The U.S. Supreme Court decided today to hear the highly disputed case involving President Obama’s recess appointments to the National Labor Relations Board.
The decision could ultimately affect hundreds of decisions by the NLRB, many of them made after two appeals-court decisions declared the recess appointments to be unconstitutional. (Here is my past blog post on those decisions, including links with some comments and “no comments” from the NLRB.)
The high court’s decision today to hear the appeal in the case of Noel Canning v. NLRB has “broad ramifications for the [board], and all employers who may come before the agency,” says Steven Bernstein, an attorney with Fisher & Phillips. If upheld on appeal, the case not only threatens to overturn hundreds of cases decided in the past 18 months, as mentioned above, but “may ultimately put the agency into cold storage for some time, barring any political compromises that would allow the board to continue functioning prospectively,” says Bernstein.
The next big question, says Ronald Meisburg, Washington-based partner and co-head of Proskauer’s Labor-Management Relations Group, “is whether the D.C. Circuit or the Supreme Court will order the board to stop issuing decisions.” That group of cases [decided after the Noel Canning ruling declared the recess appointments — and therefore the makeup of the NLRB — unconstitutional] will be argued in September in the D.C. Circuit.
I blogged about these post-Noel Canning cases as well, just after the House Education and the Workforce Committee’s passage during the March 18 week of a bill requiring the NLRB to cease all decision-making until the legal status of the board’s members is resolved. That link also includes one to the entire case history. Complete with a boxing-match illustration, it also suggests a standoff was going on between the NLRB and the House. And this analysis on our website, HREOnline, offers a detailed look at the political chess game and legal tug-of-war Obama and other presidents have played with NLRB appointments.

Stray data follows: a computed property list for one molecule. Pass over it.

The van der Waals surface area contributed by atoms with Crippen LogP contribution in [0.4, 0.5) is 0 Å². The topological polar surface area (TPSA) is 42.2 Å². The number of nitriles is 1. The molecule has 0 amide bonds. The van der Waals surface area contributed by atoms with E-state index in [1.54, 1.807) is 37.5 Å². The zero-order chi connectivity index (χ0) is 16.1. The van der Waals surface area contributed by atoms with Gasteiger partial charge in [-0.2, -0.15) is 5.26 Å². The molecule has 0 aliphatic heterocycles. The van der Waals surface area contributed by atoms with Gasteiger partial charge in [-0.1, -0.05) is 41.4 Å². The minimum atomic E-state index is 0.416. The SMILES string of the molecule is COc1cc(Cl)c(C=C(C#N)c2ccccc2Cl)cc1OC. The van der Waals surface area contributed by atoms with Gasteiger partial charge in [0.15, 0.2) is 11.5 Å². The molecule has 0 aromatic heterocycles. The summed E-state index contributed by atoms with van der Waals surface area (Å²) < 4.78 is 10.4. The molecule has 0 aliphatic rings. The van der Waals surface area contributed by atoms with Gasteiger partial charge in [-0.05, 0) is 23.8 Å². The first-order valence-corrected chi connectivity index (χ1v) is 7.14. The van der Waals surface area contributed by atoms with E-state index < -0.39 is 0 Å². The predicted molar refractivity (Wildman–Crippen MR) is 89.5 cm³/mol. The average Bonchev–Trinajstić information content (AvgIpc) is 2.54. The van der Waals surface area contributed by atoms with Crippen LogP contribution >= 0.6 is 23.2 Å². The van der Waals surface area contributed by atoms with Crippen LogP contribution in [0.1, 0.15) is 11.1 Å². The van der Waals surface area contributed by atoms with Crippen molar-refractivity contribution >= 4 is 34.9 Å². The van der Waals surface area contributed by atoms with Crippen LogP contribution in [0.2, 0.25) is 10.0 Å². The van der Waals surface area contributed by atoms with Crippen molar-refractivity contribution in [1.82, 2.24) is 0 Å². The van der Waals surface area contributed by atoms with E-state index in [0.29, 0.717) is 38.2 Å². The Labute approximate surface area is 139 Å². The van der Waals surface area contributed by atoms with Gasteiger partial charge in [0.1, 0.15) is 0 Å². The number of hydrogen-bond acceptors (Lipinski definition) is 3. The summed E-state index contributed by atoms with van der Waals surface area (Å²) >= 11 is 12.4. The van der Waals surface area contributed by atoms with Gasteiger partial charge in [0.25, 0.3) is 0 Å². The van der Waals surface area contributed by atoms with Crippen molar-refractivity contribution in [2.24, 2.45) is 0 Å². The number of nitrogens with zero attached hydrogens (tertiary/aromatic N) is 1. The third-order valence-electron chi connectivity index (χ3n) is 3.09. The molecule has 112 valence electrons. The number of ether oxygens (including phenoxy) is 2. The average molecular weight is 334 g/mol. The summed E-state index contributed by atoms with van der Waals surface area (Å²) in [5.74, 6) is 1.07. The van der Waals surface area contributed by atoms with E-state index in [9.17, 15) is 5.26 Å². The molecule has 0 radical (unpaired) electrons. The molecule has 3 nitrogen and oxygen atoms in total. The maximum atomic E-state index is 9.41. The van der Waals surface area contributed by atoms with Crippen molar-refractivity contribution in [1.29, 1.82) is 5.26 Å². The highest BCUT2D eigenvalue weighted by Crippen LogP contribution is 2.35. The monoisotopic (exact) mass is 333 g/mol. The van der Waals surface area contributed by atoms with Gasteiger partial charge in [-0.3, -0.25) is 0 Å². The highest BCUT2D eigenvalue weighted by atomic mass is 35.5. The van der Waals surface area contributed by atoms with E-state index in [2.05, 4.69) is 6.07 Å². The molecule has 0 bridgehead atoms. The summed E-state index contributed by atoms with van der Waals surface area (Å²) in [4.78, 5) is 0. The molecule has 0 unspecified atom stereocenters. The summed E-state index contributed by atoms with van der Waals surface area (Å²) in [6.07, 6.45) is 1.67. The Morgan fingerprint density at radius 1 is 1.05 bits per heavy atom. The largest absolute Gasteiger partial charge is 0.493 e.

No date has been set yet for the Supreme Court hearing, but this link from the LegalTimes blog does include the high court’s orders list.
Whatever comes of the hearing, “one thing remains certain,” says Bernstein. “The agency’s authority will continue to swirl in uncertainty until the matter is resolved, which may not happen until early next year. In the meantime, employers and unions alike are expected to continue asserting challenges to the NLRB’s legal authority.”